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8 Reasons You Should Listen More To Classical Music

8 Reasons You Should Listen More To Classical Music

Is it true that listening to classical music is actually good for you? Looking at some of the scientific studies conducted recently, classical music does have benefits. Findings show that there are many benefits for our mental and physical health. It can stimulate the brain, improve sleep, reduce stress and also strengthen the immune system. Here are 8 reasons why you should be listening to more classical music much more often than you probably do now.

1. It makes your brain work better

At Northumbria University (UK), a research team performed some experiments on students’ brain functioning when doing tests while they listened to Vivaldi’s Spring concerto. They were answering faster and better than when they listened to the sadder Autumn concerto. The conclusion was that brain activity is improved when listening to pleasant and arousing stimuli. If you want to refresh your memory on the uplifting Vivaldi Spring concerto, you can listen to it here.

2. It helps people with dementia

If a loved one suffers from dementia or Alzheimer’s, it is well worth noting the studies showing how music can help them to regain memories and enormously improve their quality of life. Watch the video here of a man who was brought back to life by listening to music he loved in the past. If your loved one was particularly fond of any music, classical or non, they can be enormously helped by listening to the same music. The explanation is that because music affects many parts of the brain, it can reawaken those parts of the brain not affected by dementia. This is especially true when the music is linked to a particular event or memory. It is fascinating to read the book by the late neurologist Oliver Sacks called Musicophilia: Tales of Music and the Brain which explains the phenomenon and recounts many moving stories.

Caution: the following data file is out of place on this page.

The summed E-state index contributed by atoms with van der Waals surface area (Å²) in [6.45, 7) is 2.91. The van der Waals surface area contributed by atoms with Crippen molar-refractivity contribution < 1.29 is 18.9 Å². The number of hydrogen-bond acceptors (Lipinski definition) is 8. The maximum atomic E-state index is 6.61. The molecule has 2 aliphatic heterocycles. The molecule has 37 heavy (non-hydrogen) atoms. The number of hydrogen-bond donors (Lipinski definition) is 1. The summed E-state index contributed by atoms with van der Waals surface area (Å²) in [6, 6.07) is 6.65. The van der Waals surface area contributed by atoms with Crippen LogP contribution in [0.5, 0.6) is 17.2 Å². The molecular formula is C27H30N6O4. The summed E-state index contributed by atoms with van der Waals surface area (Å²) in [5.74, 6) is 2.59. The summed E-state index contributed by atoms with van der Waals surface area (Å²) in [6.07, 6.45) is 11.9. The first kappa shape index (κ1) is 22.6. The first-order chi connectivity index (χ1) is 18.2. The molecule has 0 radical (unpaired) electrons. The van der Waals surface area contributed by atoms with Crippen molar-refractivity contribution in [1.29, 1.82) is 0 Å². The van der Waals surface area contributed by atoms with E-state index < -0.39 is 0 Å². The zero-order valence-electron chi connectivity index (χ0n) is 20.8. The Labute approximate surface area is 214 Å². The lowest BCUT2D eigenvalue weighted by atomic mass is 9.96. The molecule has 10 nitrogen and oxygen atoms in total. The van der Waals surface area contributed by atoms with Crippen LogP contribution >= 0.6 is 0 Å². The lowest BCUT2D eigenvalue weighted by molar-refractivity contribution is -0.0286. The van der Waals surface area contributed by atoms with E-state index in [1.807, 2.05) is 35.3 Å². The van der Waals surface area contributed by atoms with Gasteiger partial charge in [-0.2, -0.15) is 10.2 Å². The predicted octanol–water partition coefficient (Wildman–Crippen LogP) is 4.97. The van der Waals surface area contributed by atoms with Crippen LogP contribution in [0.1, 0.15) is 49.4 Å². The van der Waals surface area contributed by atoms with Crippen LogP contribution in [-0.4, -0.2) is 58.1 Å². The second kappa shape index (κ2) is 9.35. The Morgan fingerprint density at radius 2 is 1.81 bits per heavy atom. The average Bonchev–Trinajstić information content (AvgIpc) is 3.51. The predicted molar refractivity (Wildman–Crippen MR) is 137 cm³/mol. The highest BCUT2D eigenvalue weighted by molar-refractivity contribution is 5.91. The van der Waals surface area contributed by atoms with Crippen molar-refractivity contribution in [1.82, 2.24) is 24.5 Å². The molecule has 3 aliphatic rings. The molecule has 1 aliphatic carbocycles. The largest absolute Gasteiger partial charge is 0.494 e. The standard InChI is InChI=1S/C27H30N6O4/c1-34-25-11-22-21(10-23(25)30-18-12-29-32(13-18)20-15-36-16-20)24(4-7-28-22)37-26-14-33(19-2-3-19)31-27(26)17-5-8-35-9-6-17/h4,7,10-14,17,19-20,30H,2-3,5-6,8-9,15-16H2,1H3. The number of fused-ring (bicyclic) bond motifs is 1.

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“People with Alzheimer’s disease and other dementias can respond to music when nothing else reaches them. Alzheimer’s can totally destroy the ability to remember family members or events from one’s own life—but musical memory somehow survives the ravages of disease, and even in people with advanced dementia, music can often reawaken personal memories and associations that are otherwise lost.”- Oliver Sacks

3. It can help you sleep better

There are many studies on the beneficial effects of classical music on sleep quality. One study shows that a group of students who listened to relaxing classical music were getting much better sleep quality than when they were exposed to an audio book, for example. Researchers are convinced that music is better than verbal stimuli for the purposes of relaxing body and mind before sleep.

Here is a list of some famous classical music pieces which will help you get off to sleep.

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  • Johann Sebastian Bach – Air on the G String
  • Ludwig van Beethoven – Sonata No. 14 “Moonlight” – First movement
  • Frederic Chopin – Berceuse in D flat opus 57
  • Claude Debussy – Claire de Lune
  • Gustav Mahler – Symphony No. 5 – Adagietto
  • Wolfgang Amadeus Mozart – Piano Concerto in C major K 467 – Second movement
  • Bela Bartok – Piano Concerto No. 3 – Second movement

4. It can calm you down when driving

Are you prone to road rage at times? The German government is worried about the high number of road accidents on the country’s motorways (2.4 million annually). Many of these accidents are caused by aggressive driving and road rage. To counteract this, the German Ministry of Transport has released a CD for drivers which features Mozart’s Piano Concerto No.21. played by the Minister himself! He hopes that the soothing effects of music will calm drivers down. (Fun fact: There is no word in German for road rage). Let us hope they will not need it now.